You don't want to go over ~ 80 - 85% of the max load for your tire's psi setting, as that's outise the tires sweet spot, performance wise.

Typically, 60 - 85 % is about right overall, depending upon the tire.

So, its not unsafe, just loaded to ~ 100% of capacity...which is hard on tire life, so instead of getting ~ 90k miles you might get 50-60k out of them for perspective.

If not too bouncy, etc, you should be at ~ 45 - 50 psi or so, but not less than 40 psi...as that's the bare minimum.


OFFROAD - you obviously are going much lower, and for that tire, ~ 15-20 psi will probably be what you find useful.

For a given day/terrain, just park the tire on a rock or stump/log or whatever, and air down until the tire "wraps" or grabs the rock...and then stop.

You want the tire's contact patch to CONFORM TO THE TERRAIN, but not be a flat tire...so you have sidewall height, but the tread can still deform into the terrain's nooks and crannies, etc...to maximize flotation and traction.










Notice the sidewalls still have height, and the way the tread is gripping the stump or rock?

Notice how the tread elements are actually pinching the texture of the rock in the close up?

That's what you air down to get...so just put the tire on something TO wrap, and air down until it wraps it....and that's the PSI you want.

:D


The tire in the above pics are LTB's, 33 x 13.5/16's...so 33" diameter on stock 16x7 rims, so the full sidewall height started at ~ 8.5".

Some of that, but not all of that 8.5" of sidewall height, was used to get that sidewall bulge/tread wrap and flotation action.

The more you air down, the larger your contact patch gets, up to a point, and then it can't get larger and you went too far. Also, airing down lowers your diffs, etc, all the lower parts that only the tire height is giving clearance for.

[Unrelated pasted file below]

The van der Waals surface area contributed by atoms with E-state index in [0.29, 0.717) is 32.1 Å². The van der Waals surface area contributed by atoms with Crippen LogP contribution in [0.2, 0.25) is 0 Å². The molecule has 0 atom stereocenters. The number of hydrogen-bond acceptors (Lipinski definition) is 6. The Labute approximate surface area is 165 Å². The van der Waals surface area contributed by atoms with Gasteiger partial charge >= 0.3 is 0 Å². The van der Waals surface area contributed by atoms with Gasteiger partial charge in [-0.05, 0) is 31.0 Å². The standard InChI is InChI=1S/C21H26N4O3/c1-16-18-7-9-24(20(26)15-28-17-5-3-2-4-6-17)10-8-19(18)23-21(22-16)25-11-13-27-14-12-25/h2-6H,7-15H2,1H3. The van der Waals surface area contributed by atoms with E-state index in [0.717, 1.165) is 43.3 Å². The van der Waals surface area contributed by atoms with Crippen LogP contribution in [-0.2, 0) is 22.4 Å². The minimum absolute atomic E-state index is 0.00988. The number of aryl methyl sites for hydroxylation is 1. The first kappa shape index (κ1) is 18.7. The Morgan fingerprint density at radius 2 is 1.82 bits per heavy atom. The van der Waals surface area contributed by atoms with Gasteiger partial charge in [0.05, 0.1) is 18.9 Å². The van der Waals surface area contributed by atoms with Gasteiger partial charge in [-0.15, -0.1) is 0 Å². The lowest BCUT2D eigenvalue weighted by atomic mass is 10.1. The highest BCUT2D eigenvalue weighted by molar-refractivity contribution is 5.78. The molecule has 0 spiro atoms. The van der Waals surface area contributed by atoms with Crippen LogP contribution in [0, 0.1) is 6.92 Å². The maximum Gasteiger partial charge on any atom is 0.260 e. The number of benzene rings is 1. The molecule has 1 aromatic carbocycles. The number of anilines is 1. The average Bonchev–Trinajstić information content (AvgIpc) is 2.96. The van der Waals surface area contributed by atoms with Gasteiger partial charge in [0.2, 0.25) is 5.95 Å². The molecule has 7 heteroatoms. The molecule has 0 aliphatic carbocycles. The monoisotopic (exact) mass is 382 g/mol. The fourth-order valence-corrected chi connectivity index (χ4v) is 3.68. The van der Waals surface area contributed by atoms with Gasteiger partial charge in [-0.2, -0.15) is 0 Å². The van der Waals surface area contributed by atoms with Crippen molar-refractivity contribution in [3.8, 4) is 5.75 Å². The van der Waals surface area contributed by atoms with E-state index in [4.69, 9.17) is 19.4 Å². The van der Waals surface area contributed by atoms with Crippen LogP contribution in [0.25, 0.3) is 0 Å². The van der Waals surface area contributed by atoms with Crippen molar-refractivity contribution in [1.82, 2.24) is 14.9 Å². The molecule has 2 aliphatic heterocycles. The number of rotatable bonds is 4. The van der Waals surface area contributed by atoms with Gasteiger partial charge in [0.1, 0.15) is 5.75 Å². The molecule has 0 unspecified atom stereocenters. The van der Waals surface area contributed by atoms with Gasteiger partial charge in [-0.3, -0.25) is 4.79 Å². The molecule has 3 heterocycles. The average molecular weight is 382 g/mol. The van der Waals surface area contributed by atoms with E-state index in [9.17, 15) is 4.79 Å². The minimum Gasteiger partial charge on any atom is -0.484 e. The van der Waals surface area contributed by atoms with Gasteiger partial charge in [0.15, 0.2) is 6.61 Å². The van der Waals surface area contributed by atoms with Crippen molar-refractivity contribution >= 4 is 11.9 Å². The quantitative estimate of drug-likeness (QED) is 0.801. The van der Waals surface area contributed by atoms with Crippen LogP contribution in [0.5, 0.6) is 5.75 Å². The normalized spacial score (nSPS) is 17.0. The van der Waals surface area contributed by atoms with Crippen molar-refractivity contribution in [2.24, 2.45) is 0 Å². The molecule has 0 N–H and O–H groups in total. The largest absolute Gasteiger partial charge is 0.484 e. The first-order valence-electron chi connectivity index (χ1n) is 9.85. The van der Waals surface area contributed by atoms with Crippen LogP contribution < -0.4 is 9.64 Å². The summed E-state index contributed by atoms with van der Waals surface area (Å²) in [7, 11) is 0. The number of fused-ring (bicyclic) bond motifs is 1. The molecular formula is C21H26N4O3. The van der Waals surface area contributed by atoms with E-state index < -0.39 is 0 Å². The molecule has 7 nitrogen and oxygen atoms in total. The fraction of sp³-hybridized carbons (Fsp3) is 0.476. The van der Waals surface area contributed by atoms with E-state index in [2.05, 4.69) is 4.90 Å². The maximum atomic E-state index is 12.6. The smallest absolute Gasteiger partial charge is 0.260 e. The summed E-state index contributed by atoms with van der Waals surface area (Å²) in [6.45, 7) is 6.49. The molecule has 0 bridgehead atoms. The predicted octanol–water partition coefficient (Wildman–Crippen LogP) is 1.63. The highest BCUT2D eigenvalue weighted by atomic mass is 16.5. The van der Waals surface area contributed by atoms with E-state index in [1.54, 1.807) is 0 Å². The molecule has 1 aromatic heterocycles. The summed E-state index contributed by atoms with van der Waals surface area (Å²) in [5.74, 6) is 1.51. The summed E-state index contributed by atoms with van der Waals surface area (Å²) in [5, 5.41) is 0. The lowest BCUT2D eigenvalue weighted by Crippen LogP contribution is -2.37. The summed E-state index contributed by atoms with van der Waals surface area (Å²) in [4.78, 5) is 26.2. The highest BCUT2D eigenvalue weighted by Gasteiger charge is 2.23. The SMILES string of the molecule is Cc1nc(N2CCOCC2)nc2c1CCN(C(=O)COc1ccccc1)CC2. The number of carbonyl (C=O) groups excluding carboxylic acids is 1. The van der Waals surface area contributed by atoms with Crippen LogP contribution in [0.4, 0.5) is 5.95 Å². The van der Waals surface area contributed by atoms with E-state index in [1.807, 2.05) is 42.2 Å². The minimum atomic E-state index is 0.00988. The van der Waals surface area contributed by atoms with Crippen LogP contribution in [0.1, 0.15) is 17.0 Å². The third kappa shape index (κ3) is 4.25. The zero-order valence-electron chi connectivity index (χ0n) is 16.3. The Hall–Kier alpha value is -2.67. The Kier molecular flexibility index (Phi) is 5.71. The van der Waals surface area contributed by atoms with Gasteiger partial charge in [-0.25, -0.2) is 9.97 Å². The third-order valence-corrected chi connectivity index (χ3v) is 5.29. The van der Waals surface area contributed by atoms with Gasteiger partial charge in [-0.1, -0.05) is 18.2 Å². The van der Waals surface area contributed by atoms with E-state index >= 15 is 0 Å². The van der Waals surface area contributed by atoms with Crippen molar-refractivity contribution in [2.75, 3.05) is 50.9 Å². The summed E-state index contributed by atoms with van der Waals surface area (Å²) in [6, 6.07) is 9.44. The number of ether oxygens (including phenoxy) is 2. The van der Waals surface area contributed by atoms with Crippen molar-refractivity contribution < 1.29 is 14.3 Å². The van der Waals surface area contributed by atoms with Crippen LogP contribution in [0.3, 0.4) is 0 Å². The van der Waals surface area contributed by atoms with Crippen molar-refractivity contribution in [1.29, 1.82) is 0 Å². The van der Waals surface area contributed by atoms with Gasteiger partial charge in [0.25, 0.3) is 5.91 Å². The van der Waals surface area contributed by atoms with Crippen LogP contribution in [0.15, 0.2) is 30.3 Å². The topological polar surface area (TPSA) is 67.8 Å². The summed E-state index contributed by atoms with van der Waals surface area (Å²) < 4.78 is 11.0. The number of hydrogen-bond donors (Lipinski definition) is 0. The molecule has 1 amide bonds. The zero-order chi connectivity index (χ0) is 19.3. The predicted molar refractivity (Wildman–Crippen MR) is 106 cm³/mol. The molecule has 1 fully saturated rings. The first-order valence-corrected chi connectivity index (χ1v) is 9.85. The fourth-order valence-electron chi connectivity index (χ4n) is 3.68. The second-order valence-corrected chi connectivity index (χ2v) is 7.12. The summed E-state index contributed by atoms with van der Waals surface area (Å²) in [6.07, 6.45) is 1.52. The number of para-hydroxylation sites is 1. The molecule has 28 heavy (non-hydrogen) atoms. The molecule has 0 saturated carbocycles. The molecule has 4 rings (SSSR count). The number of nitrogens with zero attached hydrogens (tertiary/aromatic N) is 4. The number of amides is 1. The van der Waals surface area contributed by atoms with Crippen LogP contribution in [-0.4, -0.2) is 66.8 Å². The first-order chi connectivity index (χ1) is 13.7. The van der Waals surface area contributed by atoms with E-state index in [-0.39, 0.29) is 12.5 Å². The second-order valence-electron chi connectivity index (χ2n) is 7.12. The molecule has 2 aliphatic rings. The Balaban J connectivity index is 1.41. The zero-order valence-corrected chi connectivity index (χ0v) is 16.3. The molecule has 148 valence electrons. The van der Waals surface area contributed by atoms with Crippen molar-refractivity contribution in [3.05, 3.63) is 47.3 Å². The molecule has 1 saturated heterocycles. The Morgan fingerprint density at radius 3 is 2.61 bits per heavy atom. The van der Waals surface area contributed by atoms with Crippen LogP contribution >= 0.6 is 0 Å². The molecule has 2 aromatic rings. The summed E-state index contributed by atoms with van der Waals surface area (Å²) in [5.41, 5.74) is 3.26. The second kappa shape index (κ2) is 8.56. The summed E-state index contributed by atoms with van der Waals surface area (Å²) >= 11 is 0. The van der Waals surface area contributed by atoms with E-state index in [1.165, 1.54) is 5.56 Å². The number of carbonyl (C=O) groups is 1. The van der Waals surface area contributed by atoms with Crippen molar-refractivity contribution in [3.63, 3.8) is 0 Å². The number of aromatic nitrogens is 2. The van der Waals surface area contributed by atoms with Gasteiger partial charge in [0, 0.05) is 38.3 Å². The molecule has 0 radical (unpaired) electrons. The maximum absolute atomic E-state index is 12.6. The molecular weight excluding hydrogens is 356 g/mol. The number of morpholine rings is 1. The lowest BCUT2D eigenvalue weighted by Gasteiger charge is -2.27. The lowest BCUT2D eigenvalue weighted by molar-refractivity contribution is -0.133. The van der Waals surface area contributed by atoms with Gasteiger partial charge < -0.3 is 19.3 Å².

This is one of the reasons you got larger diameter tires FOR typically, was for added ground clearance...which airing down eats into...so, finding YOUR rig's sweet spot is a good idea.




As a side note, you could have fit 32x11.5/15 on there instead of the wee 31x10.5/15's...and got a 2,535 lb at 50 psi rating...so it would be at ~ 35 psi minimum for the same load...instead of 40 psi...which would have left a little fudge factor to reduce wear and tear, ride a bit smoother, and give an extra 1/2" of lift/clearance.

:D
 

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That's a lot of great info! Thanks! Good thing I hadn't aired them down to yet! I was planning to though. I should have trusted my original instinct which was that 40 felt pretty good! I do have a couple of questions if you don't mind. What is that 5400 lb weight and what does it include? Is that a maximum? Or is it a realistic running weight? And should you run your tires for the max or for the weight you typically run? I'm just wondering what would be adding more than 1400 lbs to the curb weight? I thought curb weight included all fluids (gas, oil, etc.) which would mean I just need to account for passengers and cargo. My wife and I and our two kids are 500 lbs give or take (including car seats), and throw in maybe 300 lbs of gear for a camping trip and we are still at only around 4800 lbs total which would put the psi at around 37 if I'm doing the math right. 1400 lbs sounds more like 5 full grown adults plus gear!
I don't mean to sound like I'm doubting you. You obviously know a lot more about it than I do! I'm just trying to understand. The big thing that's confusing me a bit is how this all relates to the BFGs. Everything that I read about them was great and made them sound like they not only have very good traction but are very tough as well, but you described them as marginally too low on the load range. So my question is this - If the 31" ko2s are only marginally tough enough to handle the weight of a 1st gen xterra (which is a relatively quite small and lightweight suv), then what the heck are those tires designed for? They certainly wouldn't fit on my Yaris! :-D Though that would be kind of awesome if I could mount them on my Yaris... Also, what does that mean for the stock tires which had a load max of 2125?